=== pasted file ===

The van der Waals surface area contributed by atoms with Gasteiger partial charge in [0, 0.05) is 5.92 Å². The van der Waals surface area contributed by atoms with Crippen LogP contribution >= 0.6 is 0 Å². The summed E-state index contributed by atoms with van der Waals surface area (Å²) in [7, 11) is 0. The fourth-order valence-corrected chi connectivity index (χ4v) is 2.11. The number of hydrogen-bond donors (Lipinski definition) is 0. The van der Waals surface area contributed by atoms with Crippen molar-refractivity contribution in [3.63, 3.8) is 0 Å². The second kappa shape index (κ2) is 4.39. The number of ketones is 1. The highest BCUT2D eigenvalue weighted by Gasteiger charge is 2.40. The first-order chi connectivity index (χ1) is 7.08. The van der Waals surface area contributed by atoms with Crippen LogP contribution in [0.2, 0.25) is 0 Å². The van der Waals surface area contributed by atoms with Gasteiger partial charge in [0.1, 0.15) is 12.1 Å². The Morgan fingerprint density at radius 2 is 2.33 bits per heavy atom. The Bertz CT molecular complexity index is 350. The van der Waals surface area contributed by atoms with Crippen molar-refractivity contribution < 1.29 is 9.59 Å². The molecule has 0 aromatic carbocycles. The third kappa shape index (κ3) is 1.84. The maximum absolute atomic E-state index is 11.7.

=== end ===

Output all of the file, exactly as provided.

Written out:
The van der Waals surface area contributed by atoms with Gasteiger partial charge in [0, 0.05) is 5.92 Å². The van der Waals surface area contributed by atoms with Crippen LogP contribution >= 0.6 is 0 Å². The summed E-state index contributed by atoms with van der Waals surface area (Å²) in [7, 11) is 0. The fourth-order valence-corrected chi connectivity index (χ4v) is 2.11. The number of hydrogen-bond donors (Lipinski definition) is 0. The van der Waals surface area contributed by atoms with Crippen molar-refractivity contribution in [3.63, 3.8) is 0 Å². The second kappa shape index (κ2) is 4.39. The number of ketones is 1. The highest BCUT2D eigenvalue weighted by Gasteiger charge is 2.40. The first-order chi connectivity index (χ1) is 7.08. The van der Waals surface area contributed by atoms with Crippen LogP contribution in [0.2, 0.25) is 0 Å². The van der Waals surface area contributed by atoms with Gasteiger partial charge in [0.1, 0.15) is 12.1 Å². The Morgan fingerprint density at radius 2 is 2.33 bits per heavy atom. The Bertz CT molecular complexity index is 350. The van der Waals surface area contributed by atoms with Crippen molar-refractivity contribution < 1.29 is 9.59 Å². The molecule has 0 aromatic carbocycles. The third kappa shape index (κ3) is 1.84. The maximum absolute atomic E-state index is 11.7.